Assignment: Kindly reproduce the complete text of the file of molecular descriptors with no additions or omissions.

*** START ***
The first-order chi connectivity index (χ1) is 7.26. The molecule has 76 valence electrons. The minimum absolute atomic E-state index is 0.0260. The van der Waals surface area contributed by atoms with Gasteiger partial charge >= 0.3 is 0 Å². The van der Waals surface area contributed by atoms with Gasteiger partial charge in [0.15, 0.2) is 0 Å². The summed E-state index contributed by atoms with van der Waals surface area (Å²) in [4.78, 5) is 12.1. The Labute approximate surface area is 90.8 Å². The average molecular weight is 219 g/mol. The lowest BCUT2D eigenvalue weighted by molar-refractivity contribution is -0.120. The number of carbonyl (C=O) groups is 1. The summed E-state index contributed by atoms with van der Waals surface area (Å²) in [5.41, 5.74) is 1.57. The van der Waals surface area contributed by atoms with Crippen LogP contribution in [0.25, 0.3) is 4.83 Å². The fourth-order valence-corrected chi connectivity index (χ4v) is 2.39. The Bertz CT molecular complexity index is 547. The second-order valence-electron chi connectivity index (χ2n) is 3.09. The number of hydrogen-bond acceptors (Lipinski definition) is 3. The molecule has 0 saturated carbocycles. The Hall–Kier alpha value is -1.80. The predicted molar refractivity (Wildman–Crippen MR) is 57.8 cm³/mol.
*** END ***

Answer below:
The first-order chi connectivity index (χ1) is 7.26. The molecule has 76 valence electrons. The minimum absolute atomic E-state index is 0.0260. The van der Waals surface area contributed by atoms with Gasteiger partial charge >= 0.3 is 0 Å². The van der Waals surface area contributed by atoms with Gasteiger partial charge in [0.15, 0.2) is 0 Å². The summed E-state index contributed by atoms with van der Waals surface area (Å²) in [4.78, 5) is 12.1. The Labute approximate surface area is 90.8 Å². The average molecular weight is 219 g/mol. The lowest BCUT2D eigenvalue weighted by molar-refractivity contribution is -0.120. The number of carbonyl (C=O) groups is 1. The summed E-state index contributed by atoms with van der Waals surface area (Å²) in [5.41, 5.74) is 1.57. The van der Waals surface area contributed by atoms with Crippen LogP contribution in [0.25, 0.3) is 4.83 Å². The fourth-order valence-corrected chi connectivity index (χ4v) is 2.39. The Bertz CT molecular complexity index is 547. The second-order valence-electron chi connectivity index (χ2n) is 3.09. The number of hydrogen-bond acceptors (Lipinski definition) is 3. The molecule has 0 saturated carbocycles. The Hall–Kier alpha value is -1.80. The predicted molar refractivity (Wildman–Crippen MR) is 57.8 cm³/mol.